This week’s show starts with a great story from Leland Klassen about his recent trip to Mexico.
We were out boogie boarding on the beach and I bashed my leg on this rock. So, I’m freaking out cause it really hurt and I’m warning my wife by yelling out, “Hey there’s a rock here! Everybody be careful, there’s a rock here, and honey, I’m bleeding!”
My wife is so cold. All she said to me was, “Oh, you’ll be fine. Let’s go.” If you get sick in my house, you have maybe 15 minutes of her sympathy until she’s like, “Will you just get up or die?”
What? Where’s the soup you just promised?
So, while she’s telling me I’m fine, I start to go in because I’m in pain and blood was starting to pour down my leg. It might have looked worse than it was, but I was limping.
I was walking down the beach with my smashed up boogie board, leaving a trail of blood, and, since I’m a comedian, I tell the locals, “If you think this is bad, you should see the shark.” Here’s what I realized soon after: since they were locals and probably didn’t speak English, the only word that they probably understood was shark.
So, it cleared and we had the entire beach to ourselves. It was awesome.
I bandaged my leg up and it was starting to heal. My son wants to go boogie boarding again, so as we are heading back out my wife says to me, just to mess with my head, “Aren’t sharks attracted to blood?” I just respond with, “Haha, very funny,” but she planted a seed.
We get out there, I’m all paranoid, and see something in the waves. I hear a bump and go “What was that?” Then, and I’m not making this up, one of the waves gets up, and as it gets clearer I see either a big fish or a small shark. I’m not about to take a risk with my own life, so I walk back up to the shore and talk to my wife about it.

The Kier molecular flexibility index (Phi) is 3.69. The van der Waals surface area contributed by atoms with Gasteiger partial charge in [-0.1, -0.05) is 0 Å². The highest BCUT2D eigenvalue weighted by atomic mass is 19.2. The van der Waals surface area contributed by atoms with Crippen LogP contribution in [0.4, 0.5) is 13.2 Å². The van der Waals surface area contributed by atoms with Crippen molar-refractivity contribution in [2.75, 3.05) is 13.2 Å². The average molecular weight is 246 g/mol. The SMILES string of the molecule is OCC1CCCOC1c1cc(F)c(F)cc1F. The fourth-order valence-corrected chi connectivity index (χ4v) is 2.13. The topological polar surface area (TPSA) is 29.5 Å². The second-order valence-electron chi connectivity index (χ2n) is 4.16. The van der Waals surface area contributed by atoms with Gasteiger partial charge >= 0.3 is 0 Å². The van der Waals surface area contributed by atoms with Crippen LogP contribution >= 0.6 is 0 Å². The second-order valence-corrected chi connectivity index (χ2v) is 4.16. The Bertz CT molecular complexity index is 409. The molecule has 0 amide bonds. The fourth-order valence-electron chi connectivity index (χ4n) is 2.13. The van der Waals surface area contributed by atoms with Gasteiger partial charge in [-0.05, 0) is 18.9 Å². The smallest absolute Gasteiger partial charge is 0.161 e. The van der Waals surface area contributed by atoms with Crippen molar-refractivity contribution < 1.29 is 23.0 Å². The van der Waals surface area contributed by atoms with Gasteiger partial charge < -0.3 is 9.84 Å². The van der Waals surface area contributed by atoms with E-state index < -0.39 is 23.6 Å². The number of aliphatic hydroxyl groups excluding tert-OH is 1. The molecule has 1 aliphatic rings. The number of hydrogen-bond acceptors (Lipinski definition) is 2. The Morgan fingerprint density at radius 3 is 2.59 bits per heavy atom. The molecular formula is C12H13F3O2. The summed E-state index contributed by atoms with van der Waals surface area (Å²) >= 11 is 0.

I tell her what happened, say there’s a shark out there and that I’m not about to risk my life. She looked at me, did a kind of weird look with her head, and asks “Ummm… but you left your son out there?”
It was probably just a big fish.
Also on the show we have the leader of the improv group Fish Sticks, Whit Shiller.
Daren Streblow: So how long has Fish Sticks comedy been around?
Whit Shiller: We’ve been doing this since 2007.
Daren: One thing I hate about you is that you don’t write a word. You don’t sit in front of a Word processor everyday, like I am, just trying to bang out something funny.
Whit: It’s not easy to write material, though. It takes a lot. They’re different skill sets, though. In stand-up you need to have your material so ingrained that you can deliver it off the cuff every time. In improv, you got to have your mind. We’re really good at that part of it; we go up there with empty heads and just react in the moment.
Daren: So, you guys are obviously clean, and I’ve noticed that in some church audiences and almost all secular audiences that they try to steer clean acts into off color stuff. Is it difficult to avoid that, especially when you’re in a hyper-interactive mode with the audience?
Whit: You have to go in with a mindset. I mean, first off we just don’t go certain places. I think you have to decide that when you are doing a show, you have to set the standards. You’re gonna have someone every now and again trying to get you to get go a little of color or into something with a little more risqué aspects. You need to respect people for where they are, but just say that’s something we’re not going to do. You got to find an easy way to get out of it with a laugh that helps people realize that there’s a way to have fun and laugh when it’s not in the gutter. Going into the gutter is just cheap laughs. The source of the laughter is mostly just from people being nervously uncomfortable, so it’s a cheat. If you’re sincere about your comedy and care about the craft, you’re just not going to go there.